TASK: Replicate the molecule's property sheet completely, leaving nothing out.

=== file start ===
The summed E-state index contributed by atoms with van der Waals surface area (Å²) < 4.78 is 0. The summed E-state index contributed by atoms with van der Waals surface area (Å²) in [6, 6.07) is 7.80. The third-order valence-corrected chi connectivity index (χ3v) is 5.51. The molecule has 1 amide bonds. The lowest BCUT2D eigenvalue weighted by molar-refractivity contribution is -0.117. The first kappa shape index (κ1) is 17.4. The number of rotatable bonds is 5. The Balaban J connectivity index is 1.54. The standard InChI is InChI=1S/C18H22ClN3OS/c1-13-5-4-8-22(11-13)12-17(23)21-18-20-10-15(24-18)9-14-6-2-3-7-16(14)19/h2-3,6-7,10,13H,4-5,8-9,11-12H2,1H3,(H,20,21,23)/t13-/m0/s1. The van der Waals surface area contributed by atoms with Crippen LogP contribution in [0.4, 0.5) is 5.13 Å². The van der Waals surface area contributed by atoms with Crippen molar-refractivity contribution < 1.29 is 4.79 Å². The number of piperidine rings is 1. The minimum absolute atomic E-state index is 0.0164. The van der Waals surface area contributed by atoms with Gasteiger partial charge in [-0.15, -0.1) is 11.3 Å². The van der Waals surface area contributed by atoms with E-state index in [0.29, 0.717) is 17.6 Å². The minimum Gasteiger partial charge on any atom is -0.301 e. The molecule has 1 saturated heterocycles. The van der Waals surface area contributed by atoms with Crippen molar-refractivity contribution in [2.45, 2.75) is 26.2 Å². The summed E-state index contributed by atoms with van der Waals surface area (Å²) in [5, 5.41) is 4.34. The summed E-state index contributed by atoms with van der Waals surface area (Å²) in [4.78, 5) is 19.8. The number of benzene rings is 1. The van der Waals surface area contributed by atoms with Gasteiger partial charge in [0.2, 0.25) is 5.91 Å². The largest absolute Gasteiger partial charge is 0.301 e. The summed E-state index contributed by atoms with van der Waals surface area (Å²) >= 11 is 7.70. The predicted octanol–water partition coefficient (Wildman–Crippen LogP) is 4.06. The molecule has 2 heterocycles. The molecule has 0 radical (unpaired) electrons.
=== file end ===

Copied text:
The summed E-state index contributed by atoms with van der Waals surface area (Å²) < 4.78 is 0. The summed E-state index contributed by atoms with van der Waals surface area (Å²) in [6, 6.07) is 7.80. The third-order valence-corrected chi connectivity index (χ3v) is 5.51. The molecule has 1 amide bonds. The lowest BCUT2D eigenvalue weighted by molar-refractivity contribution is -0.117. The first kappa shape index (κ1) is 17.4. The number of rotatable bonds is 5. The Balaban J connectivity index is 1.54. The standard InChI is InChI=1S/C18H22ClN3OS/c1-13-5-4-8-22(11-13)12-17(23)21-18-20-10-15(24-18)9-14-6-2-3-7-16(14)19/h2-3,6-7,10,13H,4-5,8-9,11-12H2,1H3,(H,20,21,23)/t13-/m0/s1. The van der Waals surface area contributed by atoms with Crippen LogP contribution in [0.4, 0.5) is 5.13 Å². The van der Waals surface area contributed by atoms with Crippen molar-refractivity contribution < 1.29 is 4.79 Å². The number of piperidine rings is 1. The minimum absolute atomic E-state index is 0.0164. The van der Waals surface area contributed by atoms with Gasteiger partial charge in [-0.15, -0.1) is 11.3 Å². The van der Waals surface area contributed by atoms with E-state index in [0.29, 0.717) is 17.6 Å². The minimum Gasteiger partial charge on any atom is -0.301 e. The molecule has 1 saturated heterocycles. The van der Waals surface area contributed by atoms with Crippen molar-refractivity contribution in [2.45, 2.75) is 26.2 Å². The summed E-state index contributed by atoms with van der Waals surface area (Å²) in [5, 5.41) is 4.34. The summed E-state index contributed by atoms with van der Waals surface area (Å²) in [4.78, 5) is 19.8. The number of benzene rings is 1. The van der Waals surface area contributed by atoms with Gasteiger partial charge in [0.2, 0.25) is 5.91 Å². The largest absolute Gasteiger partial charge is 0.301 e. The summed E-state index contributed by atoms with van der Waals surface area (Å²) >= 11 is 7.70. The predicted octanol–water partition coefficient (Wildman–Crippen LogP) is 4.06. The molecule has 2 heterocycles. The molecule has 0 radical (unpaired) electrons.